Wednesday, October 13, 2021

Markets, not politics, rule coal business; consumption and prices are up, especially in Central Appalachia, a sore spot

Bloomberg graph, adapted by The Rural Blog
Burning coal for energy in the United States has rebounded under President Biden in a way it never did under Donald Trump, who promised to revive the industry, Will Wade of Bloomberg reports.

"U.S. power plants are on track to burn 23% more coal this year, the first increase since 2013, despite Biden’s ambitious plan to eliminate carbon emissions from the power grid. The rebound comes after consumption by utilities plunged 36% under Trump, who slashed environmental regulations in an unsuccessful effort to boost the fuel," Wade reports.

"The boom is being driven by surging natural gas prices and a global energy crisis that’s forcing countries to burn dirtier fuels to keep up with demand. It’s also a stark reminder that government policy can steer energy markets, but it can’t control them. . . . As the world emerges from the coronavirus pandemic, reopening economies are driving a huge rebound for power demand. But natural gas is in short supply, creating shortfalls at a time when wind and hydro have been unreliable in some regions."

Central Appalachia, the major coal region that has been hurt most by the decade of downturn under Trump and Barack Obama, the most anti-coal president ever, has benefited most from the rebound. Coal prices there have risen 39% since Jan. 1 to $75.50 a ton, the highest since May 2019, Wade reports: "Prices in other regions are lower, but also on the rise."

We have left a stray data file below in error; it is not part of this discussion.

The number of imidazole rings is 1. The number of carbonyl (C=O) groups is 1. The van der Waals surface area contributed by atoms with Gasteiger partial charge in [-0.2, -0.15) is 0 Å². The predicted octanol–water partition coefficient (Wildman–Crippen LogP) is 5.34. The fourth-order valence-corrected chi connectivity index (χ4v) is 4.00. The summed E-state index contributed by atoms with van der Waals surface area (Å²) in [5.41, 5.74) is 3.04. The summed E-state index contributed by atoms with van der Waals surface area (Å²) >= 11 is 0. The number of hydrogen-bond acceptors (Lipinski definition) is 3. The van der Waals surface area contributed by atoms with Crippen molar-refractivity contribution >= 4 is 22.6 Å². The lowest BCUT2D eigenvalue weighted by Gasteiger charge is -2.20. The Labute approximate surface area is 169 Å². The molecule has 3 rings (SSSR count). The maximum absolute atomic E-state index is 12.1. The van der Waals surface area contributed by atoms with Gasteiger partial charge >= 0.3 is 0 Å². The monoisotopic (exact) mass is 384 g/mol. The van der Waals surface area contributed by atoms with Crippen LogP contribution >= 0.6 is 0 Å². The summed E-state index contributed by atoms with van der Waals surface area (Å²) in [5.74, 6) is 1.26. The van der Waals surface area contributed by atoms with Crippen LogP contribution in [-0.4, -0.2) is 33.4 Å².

Coal is a boom-and-bust business, but the trend is expected to continue, due to market forces and forecasts of a colder-than-usual winter. "Demand for coal will likely remain strong into next year, said Ernie Thrasher, CEO of Xcoal Energy & Resources, the biggest U.S. exporter of the fuel," Wade reports. "Supply is already constrained, and Thrasher said he’s hearing some utilities express concern that they may face fuel shortages over the next several months as colder weather pushes energy demand higher to heat homes."

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